Much of the brain consists of omega-3 fatty acids, which seem to be important for cell signaling. Again, though, whether omega-3-fatty acid-containing fish oil does anything for brain health is unclear. “There is no question” that maternal intake of DHA is important for cognitive development in utero, and in fact, the FDA recommends that pregnant women eat eight to 12 ounces of low-mercury fish a day — but Van Horn notes the agency stops short of recommending fish oil supplements.

Likewise, the FDA also recommends that adults and children consume fish, not fish oil supplements. And, there’s “no encouraging evidence” that fish oil supplements can improve symptoms of Alzheimer’s disease or other forms of dementia, Van Horn says. Clinical trials have investigated the use of omega-3 fatty acids for depression, but with conflicting results.

Can fish oil improve my vision and eye health?

Research has shown that children whose moms had more DHA in their diets while pregnant had better vision, Van Horn says, but it’s unclear whether taking DHA in supplement form would have the same benefit. Research on whether omega-3 fatty acids can prevent or slow age-related macular degeneration, a leading cause of blindness, remain inconclusive.

Can fish oil help me lose weight?

Popular claims that fish oil can help with weight probably stem from research associating chronic inflammation with obesity, as well as the anti-inflammatory properties of omega-3 fatty acids, says Cassandra Vanderwall, a clinical nutritionist at University of Wisconsin Hospital and Clinics. “I would say those claims are false,” she notes. Indeed, research on omega-3 fatty acid supplements and weight loss is scant and inconclusive.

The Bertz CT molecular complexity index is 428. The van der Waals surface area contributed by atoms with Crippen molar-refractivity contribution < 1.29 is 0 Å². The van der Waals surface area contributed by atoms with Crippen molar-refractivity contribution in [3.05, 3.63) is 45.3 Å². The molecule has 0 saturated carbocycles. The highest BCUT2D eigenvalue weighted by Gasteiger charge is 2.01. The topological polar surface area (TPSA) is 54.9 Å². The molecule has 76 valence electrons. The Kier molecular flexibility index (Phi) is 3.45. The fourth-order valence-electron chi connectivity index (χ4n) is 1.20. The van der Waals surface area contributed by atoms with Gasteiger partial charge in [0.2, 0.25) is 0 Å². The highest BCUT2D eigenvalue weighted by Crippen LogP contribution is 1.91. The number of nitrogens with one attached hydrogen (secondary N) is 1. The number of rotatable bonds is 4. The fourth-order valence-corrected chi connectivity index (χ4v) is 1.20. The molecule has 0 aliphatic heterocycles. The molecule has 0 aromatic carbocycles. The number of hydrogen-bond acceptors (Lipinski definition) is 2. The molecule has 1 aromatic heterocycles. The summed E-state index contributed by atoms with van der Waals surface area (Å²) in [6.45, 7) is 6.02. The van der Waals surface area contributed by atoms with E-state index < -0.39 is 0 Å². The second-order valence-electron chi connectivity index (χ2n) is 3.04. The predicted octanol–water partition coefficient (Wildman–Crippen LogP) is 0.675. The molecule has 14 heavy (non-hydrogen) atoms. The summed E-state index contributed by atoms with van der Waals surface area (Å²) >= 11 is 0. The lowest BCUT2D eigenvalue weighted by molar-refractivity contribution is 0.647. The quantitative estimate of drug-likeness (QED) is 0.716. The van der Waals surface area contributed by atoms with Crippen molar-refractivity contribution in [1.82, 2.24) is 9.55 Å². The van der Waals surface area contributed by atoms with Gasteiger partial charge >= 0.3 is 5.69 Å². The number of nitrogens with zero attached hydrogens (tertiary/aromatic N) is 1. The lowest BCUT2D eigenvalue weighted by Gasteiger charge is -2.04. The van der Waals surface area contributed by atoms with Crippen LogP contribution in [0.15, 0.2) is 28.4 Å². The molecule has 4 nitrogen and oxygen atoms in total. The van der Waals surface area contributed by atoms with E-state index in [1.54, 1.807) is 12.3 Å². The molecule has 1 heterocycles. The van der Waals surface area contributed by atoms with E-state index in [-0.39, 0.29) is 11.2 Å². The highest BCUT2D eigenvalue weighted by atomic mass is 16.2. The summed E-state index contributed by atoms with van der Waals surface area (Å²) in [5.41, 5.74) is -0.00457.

Can fish oil lower my risk of cancer?

Studies of whether fish oil can stave off cancer have yielded different outcomes depending on the cancer type under investigation. Human studies have suggested fish oil may lower colon cancer and breast cancer risk. But a 2013 study of men with prostate cancer associated high blood concentrations of omega-3 fatty acids with an increased risk of prostate cancer, and suggested these nutrients may actually play a role in the formation of prostate tumors.

Should I take fish oil supplements?

While it’s questionable whether fish oil supplements will improve your health, they probably won’t harm it, Vanderwall says. If you’re considering taking fish oil supplements, she and Van Horn suggest first consulting with a doctor or nutritionist. Tell them what other supplements or medications you’re taking, in case they interact negatively with fish oil. You shouldn’t take fish oil supplements if you’re also taking the blood thinner warfarin or glucocorticoid drugs like cortisone or prednisone, according to Memorial Sloan Kettering Cancer Center.

Vanderwall also suggests doing your homework on the manufacturer. While the FDA doesn’t approve supplements, look for certification from organizations like the National Sanitation Foundation (NSF) International, which tests the safety of supplements and other products.

But ideally, if you can stand the fishy flavor, you would get omega-3 fatty acids from seafood (including not only certain fish, but farmed bivalves like clams, oysters, and mussels, per NPR) instead of supplements. Besides being more environmentally sustainable, it’s also a more efficient way for your body to absorb and metabolize these fatty acids, Van Horn says. Indeed, while the research on fish oil is spotty, studies have increasingly shown the health benefits of a diet rich in fish. “A supplement can never duplicate the food,” she says.